Expert Commentary

No Fortuity for Wrong That Started before Policy

Insurance, as I have often repeated, only works if the facts that caused the insured to be sued were contingent or unknown to the insured at the time the policy was acquired. An insured cannot act tortiously and knowingly cause damage to another, decide to continue the tortious conduct, and buy an insurance policy to protect itself against a future claim of damage without disclosing the wrongful conduct to the insurer.

Claims Practices
June 2014

In Street Surfing LLC v. Great Am. E&S Ins. Co., 2014 U.S. App. LEXIS 10737 (9th Cir. June 10, 2014), the defendant, Great American E&S Insurance Company, issued general liability insurance, including advertising injury coverage, to the plaintiff, Street Surfing LLC. The parties disagreed over whether Great American had a duty to defend Street Surfing in an action alleging trademark infringement, unfair competition, and unfair business practices under federal and California law. The district court granted summary judgment in favor of Great American, finding that the prior publication exclusion in the policies relieved Great American of any duty to defend.


Street Surfing sold the "Wave," a two-wheeled, inline skateboard, to retail stores starting around December 2004. Less than a year after Street Surfing started doing business, it had earned approximately $600,000 in sales. By 2007, Street Surfing was also selling and advertising accessories for the Wave, like "Lime Green Street Surfing Wheels for the Wave" and the "New Ultimate Street Surfer Wheel Set."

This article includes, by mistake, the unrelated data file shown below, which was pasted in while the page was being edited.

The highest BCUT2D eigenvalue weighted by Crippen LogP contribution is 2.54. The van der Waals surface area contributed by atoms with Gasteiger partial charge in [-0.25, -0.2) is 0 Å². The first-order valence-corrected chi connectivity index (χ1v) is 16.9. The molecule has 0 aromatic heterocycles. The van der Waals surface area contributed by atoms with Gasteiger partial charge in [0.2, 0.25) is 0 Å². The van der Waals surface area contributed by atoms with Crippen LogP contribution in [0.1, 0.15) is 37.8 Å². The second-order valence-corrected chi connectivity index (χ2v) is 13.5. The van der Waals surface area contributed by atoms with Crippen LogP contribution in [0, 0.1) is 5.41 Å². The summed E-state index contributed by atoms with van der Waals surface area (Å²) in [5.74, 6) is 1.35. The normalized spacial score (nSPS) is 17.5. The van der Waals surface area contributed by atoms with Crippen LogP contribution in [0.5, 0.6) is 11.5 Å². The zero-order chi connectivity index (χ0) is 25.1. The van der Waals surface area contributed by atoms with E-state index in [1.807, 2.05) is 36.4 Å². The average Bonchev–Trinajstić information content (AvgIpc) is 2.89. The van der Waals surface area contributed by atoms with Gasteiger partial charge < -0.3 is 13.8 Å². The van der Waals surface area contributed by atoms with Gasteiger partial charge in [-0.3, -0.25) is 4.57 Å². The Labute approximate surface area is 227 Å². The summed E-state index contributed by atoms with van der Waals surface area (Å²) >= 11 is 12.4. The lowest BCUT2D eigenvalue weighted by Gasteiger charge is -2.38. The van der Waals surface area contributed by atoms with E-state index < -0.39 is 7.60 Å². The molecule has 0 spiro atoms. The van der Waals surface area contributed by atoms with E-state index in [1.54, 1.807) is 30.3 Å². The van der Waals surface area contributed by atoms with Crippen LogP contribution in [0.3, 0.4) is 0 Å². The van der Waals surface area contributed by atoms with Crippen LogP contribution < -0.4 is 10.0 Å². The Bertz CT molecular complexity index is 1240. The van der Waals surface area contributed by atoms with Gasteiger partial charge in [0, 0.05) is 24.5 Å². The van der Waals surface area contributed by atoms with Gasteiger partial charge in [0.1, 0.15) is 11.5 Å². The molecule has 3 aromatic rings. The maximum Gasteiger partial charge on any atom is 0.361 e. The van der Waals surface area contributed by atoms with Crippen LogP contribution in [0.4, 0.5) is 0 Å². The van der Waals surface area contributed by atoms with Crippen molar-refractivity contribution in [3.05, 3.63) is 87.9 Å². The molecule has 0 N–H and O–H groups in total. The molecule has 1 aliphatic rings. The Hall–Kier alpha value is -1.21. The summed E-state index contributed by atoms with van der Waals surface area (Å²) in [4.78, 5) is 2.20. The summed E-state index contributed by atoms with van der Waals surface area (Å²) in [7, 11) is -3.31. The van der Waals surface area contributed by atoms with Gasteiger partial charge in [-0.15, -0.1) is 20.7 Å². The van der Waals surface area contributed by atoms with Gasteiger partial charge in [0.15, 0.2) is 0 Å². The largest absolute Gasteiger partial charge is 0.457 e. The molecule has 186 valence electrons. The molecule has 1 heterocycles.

Street Surfing applied for general liability insurance coverage from Great American in August 2005, 8 months after advertising the Wave. In the application, Street Surfing stated that its website address was and that the Wave showed its logo. It did not provide a picture or description of the logo. Great American approved the application and issued general liability insurance to Street Surfing from August 2005 until September 2007. There were two policies: the 2005 policy (spanning August 2005 until September 2006) and the 2006 policy (from September 2006 until September 2007).

The policies covered personal and advertising injury liability, among other things. Several exclusions limited that coverage, including a prior publication exclusion, which excluded coverage for "'[p]ersonal and advertising injury' arising out of oral or written publication of material whose first publication took place before the beginning of the policy period" and other exclusions that became moot.